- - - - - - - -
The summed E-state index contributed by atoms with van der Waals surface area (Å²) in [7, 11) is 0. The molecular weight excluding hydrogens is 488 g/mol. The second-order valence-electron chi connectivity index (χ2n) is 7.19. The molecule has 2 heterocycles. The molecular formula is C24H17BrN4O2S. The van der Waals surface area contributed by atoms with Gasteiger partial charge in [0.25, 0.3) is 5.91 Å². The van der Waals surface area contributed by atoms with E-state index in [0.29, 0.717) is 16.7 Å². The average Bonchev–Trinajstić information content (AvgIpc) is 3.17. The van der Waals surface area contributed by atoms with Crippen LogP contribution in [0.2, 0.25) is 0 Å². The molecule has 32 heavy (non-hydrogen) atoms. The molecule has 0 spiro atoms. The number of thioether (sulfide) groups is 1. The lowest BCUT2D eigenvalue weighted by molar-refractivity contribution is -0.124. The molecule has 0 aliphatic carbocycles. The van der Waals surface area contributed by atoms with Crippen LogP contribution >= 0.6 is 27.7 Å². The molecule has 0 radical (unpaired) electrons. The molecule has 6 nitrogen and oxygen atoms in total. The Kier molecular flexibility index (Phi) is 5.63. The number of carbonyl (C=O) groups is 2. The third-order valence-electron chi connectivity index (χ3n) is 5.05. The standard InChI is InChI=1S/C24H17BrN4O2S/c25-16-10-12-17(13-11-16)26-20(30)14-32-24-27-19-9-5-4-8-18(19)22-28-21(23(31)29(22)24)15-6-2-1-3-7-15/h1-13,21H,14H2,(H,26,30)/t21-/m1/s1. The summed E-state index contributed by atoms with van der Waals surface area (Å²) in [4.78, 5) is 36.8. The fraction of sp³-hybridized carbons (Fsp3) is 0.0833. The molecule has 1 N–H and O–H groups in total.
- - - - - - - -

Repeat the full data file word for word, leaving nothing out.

The summed E-state index contributed by atoms with van der Waals surface area (Å²) in [7, 11) is 0. The molecular weight excluding hydrogens is 488 g/mol. The second-order valence-electron chi connectivity index (χ2n) is 7.19. The molecule has 2 heterocycles. The molecular formula is C24H17BrN4O2S. The van der Waals surface area contributed by atoms with Gasteiger partial charge in [0.25, 0.3) is 5.91 Å². The van der Waals surface area contributed by atoms with E-state index in [0.29, 0.717) is 16.7 Å². The average Bonchev–Trinajstić information content (AvgIpc) is 3.17. The van der Waals surface area contributed by atoms with Crippen LogP contribution in [0.2, 0.25) is 0 Å². The molecule has 32 heavy (non-hydrogen) atoms. The molecule has 0 spiro atoms. The number of thioether (sulfide) groups is 1. The lowest BCUT2D eigenvalue weighted by molar-refractivity contribution is -0.124. The molecule has 0 aliphatic carbocycles. The van der Waals surface area contributed by atoms with Crippen LogP contribution >= 0.6 is 27.7 Å². The molecule has 0 radical (unpaired) electrons. The molecule has 6 nitrogen and oxygen atoms in total. The Kier molecular flexibility index (Phi) is 5.63. The number of carbonyl (C=O) groups is 2. The third-order valence-electron chi connectivity index (χ3n) is 5.05. The standard InChI is InChI=1S/C24H17BrN4O2S/c25-16-10-12-17(13-11-16)26-20(30)14-32-24-27-19-9-5-4-8-18(19)22-28-21(23(31)29(22)24)15-6-2-1-3-7-15/h1-13,21H,14H2,(H,26,30)/t21-/m1/s1. The summed E-state index contributed by atoms with van der Waals surface area (Å²) in [4.78, 5) is 36.8. The fraction of sp³-hybridized carbons (Fsp3) is 0.0833. The molecule has 1 N–H and O–H groups in total.